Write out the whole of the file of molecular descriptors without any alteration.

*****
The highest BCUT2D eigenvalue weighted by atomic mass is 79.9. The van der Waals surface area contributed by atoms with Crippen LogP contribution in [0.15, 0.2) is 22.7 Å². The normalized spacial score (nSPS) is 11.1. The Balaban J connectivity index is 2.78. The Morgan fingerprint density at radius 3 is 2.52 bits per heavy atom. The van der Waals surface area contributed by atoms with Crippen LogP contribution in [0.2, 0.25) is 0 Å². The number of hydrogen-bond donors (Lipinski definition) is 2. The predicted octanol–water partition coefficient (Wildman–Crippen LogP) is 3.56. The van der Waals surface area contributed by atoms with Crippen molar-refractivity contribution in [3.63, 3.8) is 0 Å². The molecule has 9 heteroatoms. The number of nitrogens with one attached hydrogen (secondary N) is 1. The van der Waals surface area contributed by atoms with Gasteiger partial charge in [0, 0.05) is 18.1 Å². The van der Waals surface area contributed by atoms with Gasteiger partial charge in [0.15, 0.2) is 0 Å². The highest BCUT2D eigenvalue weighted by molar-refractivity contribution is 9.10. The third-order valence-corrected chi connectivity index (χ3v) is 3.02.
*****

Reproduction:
The highest BCUT2D eigenvalue weighted by atomic mass is 79.9. The van der Waals surface area contributed by atoms with Crippen LogP contribution in [0.15, 0.2) is 22.7 Å². The normalized spacial score (nSPS) is 11.1. The Balaban J connectivity index is 2.78. The Morgan fingerprint density at radius 3 is 2.52 bits per heavy atom. The van der Waals surface area contributed by atoms with Crippen LogP contribution in [0.2, 0.25) is 0 Å². The number of hydrogen-bond donors (Lipinski definition) is 2. The predicted octanol–water partition coefficient (Wildman–Crippen LogP) is 3.56. The van der Waals surface area contributed by atoms with Crippen molar-refractivity contribution in [3.63, 3.8) is 0 Å². The molecule has 9 heteroatoms. The number of nitrogens with one attached hydrogen (secondary N) is 1. The van der Waals surface area contributed by atoms with Gasteiger partial charge in [0, 0.05) is 18.1 Å². The van der Waals surface area contributed by atoms with Gasteiger partial charge in [0.15, 0.2) is 0 Å². The highest BCUT2D eigenvalue weighted by molar-refractivity contribution is 9.10. The third-order valence-corrected chi connectivity index (χ3v) is 3.02.